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The housing problem has various negative consequences, but the main effect is the long-term effect on both mental and physical health. The worrying aspect is that the health impacts associated with poor housing disproportionately impacts the susceptible people, including the young, older individuals living alone, people without support networks and adults living with disabilities. With such poor health effects, the result is a reduced life expectancy. Poor housing is also a major source of pollution that pollutes many of the streams, rivers and general urban environment (McKay & Cox, 2016: Sullivan et al., 1988). Due to the large populations brought about by urbanization, informal settlements come up. Such settlements consist of poorly constructed structures that are not connected to safe sewer lines. There is also insufficient water because cities cannot meet the demand of the growing population. Apart from health, pollution and water scarcity, the other consequence of inadequate housing is the rise in crime and crime-related activities and homelessness. Consequently, these devastating effects imply that it is crucial to understand and address the housing problem. It is important to change the status quo to reverse the worrying trend in urban centers globally.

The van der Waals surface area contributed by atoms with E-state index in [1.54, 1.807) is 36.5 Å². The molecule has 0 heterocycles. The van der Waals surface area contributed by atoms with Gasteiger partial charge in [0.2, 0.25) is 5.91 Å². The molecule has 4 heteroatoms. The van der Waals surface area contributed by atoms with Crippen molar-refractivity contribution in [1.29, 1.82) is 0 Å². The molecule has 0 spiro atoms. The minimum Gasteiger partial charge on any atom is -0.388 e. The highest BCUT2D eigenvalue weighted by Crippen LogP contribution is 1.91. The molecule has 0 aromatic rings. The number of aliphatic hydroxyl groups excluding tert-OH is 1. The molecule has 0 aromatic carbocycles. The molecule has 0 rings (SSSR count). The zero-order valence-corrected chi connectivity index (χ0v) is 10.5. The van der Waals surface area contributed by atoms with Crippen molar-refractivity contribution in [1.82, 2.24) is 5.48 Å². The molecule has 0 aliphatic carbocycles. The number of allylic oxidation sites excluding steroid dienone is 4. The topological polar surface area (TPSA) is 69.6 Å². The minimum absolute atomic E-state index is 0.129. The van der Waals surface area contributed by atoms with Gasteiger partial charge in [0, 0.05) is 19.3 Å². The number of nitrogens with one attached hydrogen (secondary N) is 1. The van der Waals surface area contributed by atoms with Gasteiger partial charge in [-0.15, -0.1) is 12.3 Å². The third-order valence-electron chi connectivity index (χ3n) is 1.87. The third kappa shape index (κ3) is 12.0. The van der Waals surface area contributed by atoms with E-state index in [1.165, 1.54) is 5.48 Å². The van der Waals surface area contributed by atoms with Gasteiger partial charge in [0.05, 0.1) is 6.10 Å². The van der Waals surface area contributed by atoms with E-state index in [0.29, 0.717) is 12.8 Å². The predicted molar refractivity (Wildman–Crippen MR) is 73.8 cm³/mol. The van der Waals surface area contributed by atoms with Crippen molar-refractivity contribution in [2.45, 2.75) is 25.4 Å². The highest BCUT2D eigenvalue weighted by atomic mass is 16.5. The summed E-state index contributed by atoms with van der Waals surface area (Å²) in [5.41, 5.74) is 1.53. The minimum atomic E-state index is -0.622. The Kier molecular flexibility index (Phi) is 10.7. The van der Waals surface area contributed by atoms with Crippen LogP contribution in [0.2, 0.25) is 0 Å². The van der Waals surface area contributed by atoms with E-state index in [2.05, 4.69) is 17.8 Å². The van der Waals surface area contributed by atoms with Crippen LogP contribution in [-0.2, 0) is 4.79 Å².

Vision of Change and Goal Clarification

Addressing the inadequate and unaffordable housing problem would be crucial for reducing the number of homeless people. It would also play a crucial role in enabling people to afford houses, thus ensure that they live a decent life. The availability of many affordable houses would help many people who earn low incomes to be able to buy or rent houses. This would reduce the number of informal settlements in urban centers and the menace associated with them. The specific goal for achieving the desired change is to ensure that low-income earners live a decent life that is free from diseases. In case the envisioned change is realized, the disabled, elderly, disadvantaged and the poor stands to gain. Cities will also spend less in managing the high health costs that are associated with the lack of decent housing. All stakeholders and entities stand to gain if the envisioned change is realized.